The Apple II is one of the most iconic microcomputers, and [James Lewis] decided to use the Mega-II “Apple IIe on a chip” from an Apple IIgs to build a tiny Apple IIe.
While there was an Apple II compatibility card using the related Gemini chip, it was initially unclear whether the Mega-II could even work outside of an Apple IIgs given the lack of documentation for either Apple II SOC. [Lewis] did finally get the Mega-II to boot after a great deal of effort in debugging and design. The system is built with three boards: the Mega-II and RAM board, a CPU board with a 65C02, and a video out board.
To simplify routing, the boards are all four layer PCBs. Unfortunately, the chips needed to make this system, especially the Mega-II, aren’t available on their own and must be harvested from an existing IIgs. [Lewis] took care to make sure any desoldering or other part removal was done in a way that it could be reversed. If you want to see all the nitty gritty details, check out his GitHub for the project.
These drivetrains rely on electrical methods to transfer power in place of mechanical. The pedals are used to turn an electric generator, with power then sent to an electric motor which drives the rear wheel. The concept may sound overly complicated, but it does offer some benefits. The generator can change its operation to keep the rider pedalling at their most efficient, consistent rate. There would also be no chain to fall off, get snagged on clothing, or require regular maintenance.
It would make integrating regenerative braking possible, too, allowing the bike to harvest energy when going downhill too. This could be achieved with a storage battery or supercapacitor. As a bonus, it would be very easy to integrate power assist for the rider when tackling tough hills, for example. The lack of requirement for direct mechanical power transfer also means that there’s far more flexibility to design a bike with interesting geometry.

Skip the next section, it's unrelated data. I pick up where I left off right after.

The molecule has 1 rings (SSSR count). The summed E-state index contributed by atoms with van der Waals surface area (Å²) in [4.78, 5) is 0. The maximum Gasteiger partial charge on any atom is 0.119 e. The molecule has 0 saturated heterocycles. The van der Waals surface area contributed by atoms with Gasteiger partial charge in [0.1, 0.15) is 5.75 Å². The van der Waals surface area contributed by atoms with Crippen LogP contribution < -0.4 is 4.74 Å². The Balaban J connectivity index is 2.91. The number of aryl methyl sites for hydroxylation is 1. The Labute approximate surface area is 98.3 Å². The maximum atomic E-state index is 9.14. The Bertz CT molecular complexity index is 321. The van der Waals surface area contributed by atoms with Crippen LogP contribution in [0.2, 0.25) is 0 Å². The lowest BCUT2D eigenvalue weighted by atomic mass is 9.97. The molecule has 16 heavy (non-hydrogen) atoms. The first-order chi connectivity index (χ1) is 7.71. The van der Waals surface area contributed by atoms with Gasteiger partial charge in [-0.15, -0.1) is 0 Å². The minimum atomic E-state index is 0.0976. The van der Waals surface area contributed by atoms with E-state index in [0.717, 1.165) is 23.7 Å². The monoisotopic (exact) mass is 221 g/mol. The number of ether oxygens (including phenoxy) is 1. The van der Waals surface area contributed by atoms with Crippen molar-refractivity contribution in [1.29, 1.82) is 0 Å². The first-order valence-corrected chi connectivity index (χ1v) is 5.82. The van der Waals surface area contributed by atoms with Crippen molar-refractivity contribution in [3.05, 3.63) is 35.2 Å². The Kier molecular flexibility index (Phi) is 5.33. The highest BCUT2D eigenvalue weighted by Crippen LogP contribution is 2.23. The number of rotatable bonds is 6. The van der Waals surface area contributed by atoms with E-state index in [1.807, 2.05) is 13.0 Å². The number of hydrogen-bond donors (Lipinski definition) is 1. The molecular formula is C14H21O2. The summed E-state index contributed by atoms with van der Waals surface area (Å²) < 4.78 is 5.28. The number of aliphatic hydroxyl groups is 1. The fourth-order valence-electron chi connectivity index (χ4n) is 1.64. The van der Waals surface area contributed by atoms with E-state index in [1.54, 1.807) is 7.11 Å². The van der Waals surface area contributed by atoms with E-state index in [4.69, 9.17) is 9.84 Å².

Such drive systems do give up some efficiency, however. All the power conversions between mechanical and electrical energy mean that a “digital drive” would likely only be 58% efficient. This compares poorly to the roughly 95% efficiency of power transfer in regular mechanically-driven bikes. There’s also a weight penalty, too.
Presnetly, there’s only one “digital drive” bike on the market – known as the Mando Footloose. It’s a swooping, folding, futuristic design, that has some feel issues when it comes to pedalling. And, given the added complexity and expense of these systems, it’s unlikely regular bikes or e-bikes are going away any time soon. Regardless, it’s fun to think about the potential for other drivetrain concepts to change the way we cycle. Video after the break.
The two gearboxes are the same size, and both have a 25:1 reduction ratio. The design uses the relatively cheap maker version of SolidWorks. Watching the software process is interesting, too. But the real meat of the video is the testing of the two designs.
The original Ghostbusters movie is a classic that’s still delivering nearly 40 years after its release — just let that sink in for a minute. Almost every aspect of the film, from hand props to quotes, is instantly recognizable, even to people who haven’t based their lives on the teachings of [Venkman], [Stantz], and [Spengler]. To wit, we present this PKE meter-style WiFi scanner.